Part of the reason the vaccination campaign got off to a slow start, he added, is that states lacked their own infrastructure for mass vaccinations.

In addition to distributing one million doses distributed to pharmacies across the country, the administration is also boosting by 500,000 the weekly allocation of vaccines sent directly to states and territories for the coming weeks, up to 10.5 million. It is allowing state and local governments to receive additional federal dollars to cover previously incurred expenses relating to the pandemic.

The partnership with drugstores was originally announced by the Trump administration in November. At that time, no coronavirus vaccines had been approved. Participating are major chains like CVS, Walgreens and Rite Aid, big box stores such as Walmart and Costco, and supermarket pharmacies. CVS said it will receive 250,000 doses initially, to be distributed to pharmacies in 11 states.

The pharmacy doses will be distributed to states by population, but a priority will be to get the vaccine to minority communities that have suffered a disproportionately high toll of disease and deaths from the virus, Zients said.

He said the Centers for Disease Control and Prevention was “making sure that we are picking pharmacies in that first phase that are located in areas that are harder to reach to ensure that we have equitable distribution of the pharmacy doses.” Walgreens said it was selected in part to “optimize vaccine access in medically underserved areas.”

The 1 million doses being shipped to pharmacies will be on top of the increased allotments to states over the coming three weeks. The Biden administration has sought to increase certainty to state governments on their upcoming allocations to streamline deliveries and prevent stockpiling of second doses for the two-dose regimens.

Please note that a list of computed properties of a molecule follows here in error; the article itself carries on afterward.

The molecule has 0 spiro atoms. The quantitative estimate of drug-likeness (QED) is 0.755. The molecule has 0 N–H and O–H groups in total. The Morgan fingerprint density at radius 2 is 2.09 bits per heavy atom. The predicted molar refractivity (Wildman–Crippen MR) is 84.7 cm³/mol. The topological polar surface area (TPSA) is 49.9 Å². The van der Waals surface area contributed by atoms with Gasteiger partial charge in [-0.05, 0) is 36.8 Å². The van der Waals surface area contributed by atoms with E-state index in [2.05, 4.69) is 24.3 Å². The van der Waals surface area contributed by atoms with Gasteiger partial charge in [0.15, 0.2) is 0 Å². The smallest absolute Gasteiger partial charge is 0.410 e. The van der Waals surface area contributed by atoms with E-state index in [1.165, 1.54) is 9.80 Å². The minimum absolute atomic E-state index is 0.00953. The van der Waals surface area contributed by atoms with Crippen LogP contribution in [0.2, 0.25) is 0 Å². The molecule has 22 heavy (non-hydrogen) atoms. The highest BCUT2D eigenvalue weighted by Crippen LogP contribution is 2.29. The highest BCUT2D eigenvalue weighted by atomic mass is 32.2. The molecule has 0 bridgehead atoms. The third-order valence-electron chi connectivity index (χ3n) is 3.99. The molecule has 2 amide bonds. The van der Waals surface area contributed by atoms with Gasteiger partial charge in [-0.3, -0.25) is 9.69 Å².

The Tuesday announcement comes a day after Dr. Anthony Fauci, the government's top infectious-disease expert, called on Americans to get vaccinated as soon as they're eligible to prevent further mutations of the virus. The U.S. is tracking the spread of potentially more virulent and treatment-resistant variants.

“Viruses cannot mutate if they don’t replicate," Fauci said. "And if you stop their replication by vaccinating widely and not giving the virus an open playing field to continue to respond to the pressures that you put on it, you will not get mutations.”

The U.S. government has already started working with vaccine manufacturers on potential booster shots to enhance protection against the variants.

Biden's move to allow for an additional $3 billion to $5 billion in retroactive funding to state and local governments for reimbursement of pandemic-related spending was expected to free up more money for vaccine distribution.

“States will be fully repaid for things like masks, gloves and the mobilization of the National Guard, and they can use the additional resources for vaccination efforts and emergency supplies moving forward,” Zients said.

That is on top of additional assistance to state and local governments from the Federal Emergency Management Agency already authorized by the Biden administration for them to stand up and support vaccination sites across the country.


About the Authors:

Lauren Verno anchors the 9 a.m. hour of The Morning Show and is the consumer investigative reporter weekday afternoons.

Created WJXT.com in 1995 and managed The Local Station's website ever since.